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American Independent Party

From Simple English Wikipedia, the free encyclopedia
American Independent Party
ChairmanMarkham Robinson (CA)[1]
Vice ChairmanMark Seidenberg (CA)[1]
FoundedJuly 8, 1967; 57 years ago (1967-07-08)
Headquarters476 Deodara St.
Vacaville, California 95688
Political positionIndependent politicians
National affiliationAmerica's Party[3]
Colors  Purple
State Senate
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State House
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The American Independent Party is a political party in the United States that was established in California in 1967 by Bill and Eileen Shearer. It gained significant attention during the 1968 US Presidential Election when it nominated George Wallace, the then-governor of Alabama, as its candidate.

The party is known for giving support to independent candidates, most recently, in 2024, nominating Robert F. Kennedy Jr. for the California presidential ballot.[4]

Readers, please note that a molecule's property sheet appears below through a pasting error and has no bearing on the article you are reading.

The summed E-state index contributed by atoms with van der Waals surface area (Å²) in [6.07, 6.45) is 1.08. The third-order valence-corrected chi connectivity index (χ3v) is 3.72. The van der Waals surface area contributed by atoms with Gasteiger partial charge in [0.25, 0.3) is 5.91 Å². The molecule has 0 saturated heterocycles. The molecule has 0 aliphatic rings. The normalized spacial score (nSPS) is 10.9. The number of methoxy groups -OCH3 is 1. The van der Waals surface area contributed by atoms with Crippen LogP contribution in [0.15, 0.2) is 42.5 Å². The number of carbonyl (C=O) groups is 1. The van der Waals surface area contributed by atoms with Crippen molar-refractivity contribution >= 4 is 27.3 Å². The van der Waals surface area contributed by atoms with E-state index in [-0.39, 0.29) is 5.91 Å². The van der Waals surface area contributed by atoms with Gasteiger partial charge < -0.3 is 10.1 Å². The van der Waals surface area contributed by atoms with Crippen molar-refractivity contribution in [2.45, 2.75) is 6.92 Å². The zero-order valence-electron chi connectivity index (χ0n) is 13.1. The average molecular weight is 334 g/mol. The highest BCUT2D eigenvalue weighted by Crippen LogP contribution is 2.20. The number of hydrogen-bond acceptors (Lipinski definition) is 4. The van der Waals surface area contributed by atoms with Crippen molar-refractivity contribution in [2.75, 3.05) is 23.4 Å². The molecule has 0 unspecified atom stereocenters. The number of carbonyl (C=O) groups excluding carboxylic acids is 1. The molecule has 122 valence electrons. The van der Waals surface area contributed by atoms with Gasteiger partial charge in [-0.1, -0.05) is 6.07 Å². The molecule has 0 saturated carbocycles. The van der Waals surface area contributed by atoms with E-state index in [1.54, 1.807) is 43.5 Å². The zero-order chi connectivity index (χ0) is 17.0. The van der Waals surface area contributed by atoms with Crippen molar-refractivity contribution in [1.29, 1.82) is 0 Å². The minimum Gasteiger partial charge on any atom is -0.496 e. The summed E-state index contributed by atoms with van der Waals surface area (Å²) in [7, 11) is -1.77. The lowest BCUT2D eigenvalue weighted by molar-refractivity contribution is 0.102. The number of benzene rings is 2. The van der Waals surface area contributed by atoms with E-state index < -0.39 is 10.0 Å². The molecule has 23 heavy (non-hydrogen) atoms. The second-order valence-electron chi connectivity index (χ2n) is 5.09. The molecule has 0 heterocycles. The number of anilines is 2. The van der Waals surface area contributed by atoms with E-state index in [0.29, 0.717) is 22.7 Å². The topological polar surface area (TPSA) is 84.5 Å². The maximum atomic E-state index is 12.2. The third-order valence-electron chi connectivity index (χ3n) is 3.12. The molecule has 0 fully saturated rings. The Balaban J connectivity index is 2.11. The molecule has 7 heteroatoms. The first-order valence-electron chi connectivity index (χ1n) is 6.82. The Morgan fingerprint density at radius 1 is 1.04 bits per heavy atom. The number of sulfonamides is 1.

Background information[change | change source]

Wallace's 1969 AIP party card, showing annual dues of $3.00 for the organization

The party's support base initially included individuals from the Democratic Party (United States) who were opposed to the desegregation policies prevalent at the time, and it achieved notable electoral success in some Southern states.

Over time, the party became closer to the conservative movement and it renounced policy against racial equality. Today, the party still exists but many of its original members have left: most of the earlier members returned to the Democratic Party after the 1969 election and its later members have moved to the Constitution Party.